“How can you expect the birds to sing when their groves are cut down?”
— Henry David Thoreau, Walden

Wintering robin on the apple tree outside my window

I like to think of Thoreau the bird-watcher.  His world around Walden’s Pond was filled with the sights and sounds of birds, and many of his writings noted their activity.  He came up with some very imaginative descriptions, for example the barred owl as “winged brother of the cat” or, “The hawk is the aerial brother of the wave . . . ”

I don’t see many bird species in the city of Seattle.  I am at a disadvantage as a bird-watcher because I have significant hearing loss and I can’t hear most bird songs anymore.  But I try to pay attention.  The two most common birds in my life are crows and gulls.

Crow with blue-black feathers at Green Lake

Urban crow

California gull with distinctive dark ring on beak and polka-dot wing tips.

Thoreau was an early ecologist, and he very aptly linked the loss of habitat with the eventual decline of bird populations.  We’d do well to heed his cautionary quote.

“Shall I not rejoice also at the abundance of the weeds whose seeds are the granary of the birds?”
— Henry David Thoreau, Walden

Weeds, reeds, and seeds

“We are wont to forget that the sun looks on our cultivated fields and on the prairies and forests without distinction . . . In his view the earth is all equally cultivated like a garden.”
— Henry David Thoreau, Walden

I love that Thoreau appreciated weeds.  He took the time to get to know their hidden virtues — food for foraging birds and animals, shelter for wildlife, and their natural beauty.  There is a lesson here about what we might commonly consider pests.  It is not so black and white.  Life is full of complexity and shades of gray.

“What is a weed?  A plant whose virtues have not yet been discovered.”
— Ralph Waldo Emerson

Seed head in snow

Slender reeds with calligraphic lines

“A bird in the hand is worth two in the bush.”
— Proverb

Two House Sparrows in our bushes

This is a cautionary adage to settle for a sure thing rather than risk everything for possible, but not proven, gains.  I can agree that it is often best for me to find happiness and contentment with what I have rather than constantly strive for more and more.  And yet . . .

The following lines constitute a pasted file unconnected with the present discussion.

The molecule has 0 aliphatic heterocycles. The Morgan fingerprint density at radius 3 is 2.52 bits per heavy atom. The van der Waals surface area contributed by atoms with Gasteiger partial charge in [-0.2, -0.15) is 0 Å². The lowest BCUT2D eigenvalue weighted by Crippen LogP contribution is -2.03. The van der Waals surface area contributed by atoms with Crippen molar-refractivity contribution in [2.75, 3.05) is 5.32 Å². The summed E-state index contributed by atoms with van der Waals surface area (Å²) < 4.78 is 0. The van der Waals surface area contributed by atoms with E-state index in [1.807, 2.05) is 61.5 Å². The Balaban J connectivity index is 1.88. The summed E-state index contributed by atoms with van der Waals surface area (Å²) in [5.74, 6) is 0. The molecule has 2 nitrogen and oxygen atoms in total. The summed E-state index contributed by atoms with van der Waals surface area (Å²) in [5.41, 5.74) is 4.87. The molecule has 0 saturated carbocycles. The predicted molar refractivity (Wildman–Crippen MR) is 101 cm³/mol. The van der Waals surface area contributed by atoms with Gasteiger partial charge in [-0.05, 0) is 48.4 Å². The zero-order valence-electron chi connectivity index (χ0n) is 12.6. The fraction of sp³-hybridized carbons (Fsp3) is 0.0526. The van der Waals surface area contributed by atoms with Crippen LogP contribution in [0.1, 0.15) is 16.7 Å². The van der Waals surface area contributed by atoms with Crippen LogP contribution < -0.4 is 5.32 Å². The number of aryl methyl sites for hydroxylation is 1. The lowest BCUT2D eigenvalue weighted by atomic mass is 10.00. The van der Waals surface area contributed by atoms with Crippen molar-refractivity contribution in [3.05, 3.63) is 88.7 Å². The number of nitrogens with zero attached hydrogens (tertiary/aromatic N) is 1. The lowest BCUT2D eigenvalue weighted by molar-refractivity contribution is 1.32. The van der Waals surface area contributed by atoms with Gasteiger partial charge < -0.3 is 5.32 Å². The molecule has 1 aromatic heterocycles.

Why is it a given that valuing possession and ownership (the bird in the hand) is better than the freedom of birds in nature?  I loved watching these Common House Sparrows in my bushes; they are incredibly beautiful.  And isn’t it marvelous to realize that no one owns these birds and that they are free to fly in our city?  Protecting the birds in the bush for the common good brings their beauty and joy to everyone.  Maybe two birds in the bush are worth far more than a bird in the hand.  Think about it.

Common House Sparrow perched in a bush

Common House Sparrow in winter

Watercolor sketch of common house sparrow

Flocking Blackbirds

August 16, 2009

Flock of birds convening in tree top

Flock of birds convening in tree top

Birds take to the air

Birds take to the air

Flight, black birds against the sky

Flight, black birds against the sky

Sabbaths 2002: VII
by Wendell Berry

The flocking blackbirds fly across
the river, appearing above the trees
on one side, disappearing beyond
the trees on the other side.  The flock
undulates in passage beneath the opening
of white sky that seems no wider
than the river.  It is mid August.
The year is changing.  The summer’s young
are grown and strong in flight.  Soon now
it will be fall.  The frost will come.
To one who has watched here many years,
all of this is familiar.  And yet
none of it has happened
before as it is happening now.

The Sky on His Back

May 10, 2009

Eastern Bluebird

Eastern Bluebird

Eastern bluebird

Eastern bluebird

“The bluebird carries the sky on his back.”
     — Henry David Thoreau

Minnesota is the summer home of many colorful migratory birds.  I loved the flashes of blue from swooping bluebirds, which I have never seen in Seattle.  I also enjoyed yellow goldfinches, blue jays, red cardinals, and yellow-headed blackbirds.

“O if one could but fly like a bird!”
     — Walt Whitman



Blue jay on Dad's bird feeder

Blue jay on Dad's bird feeder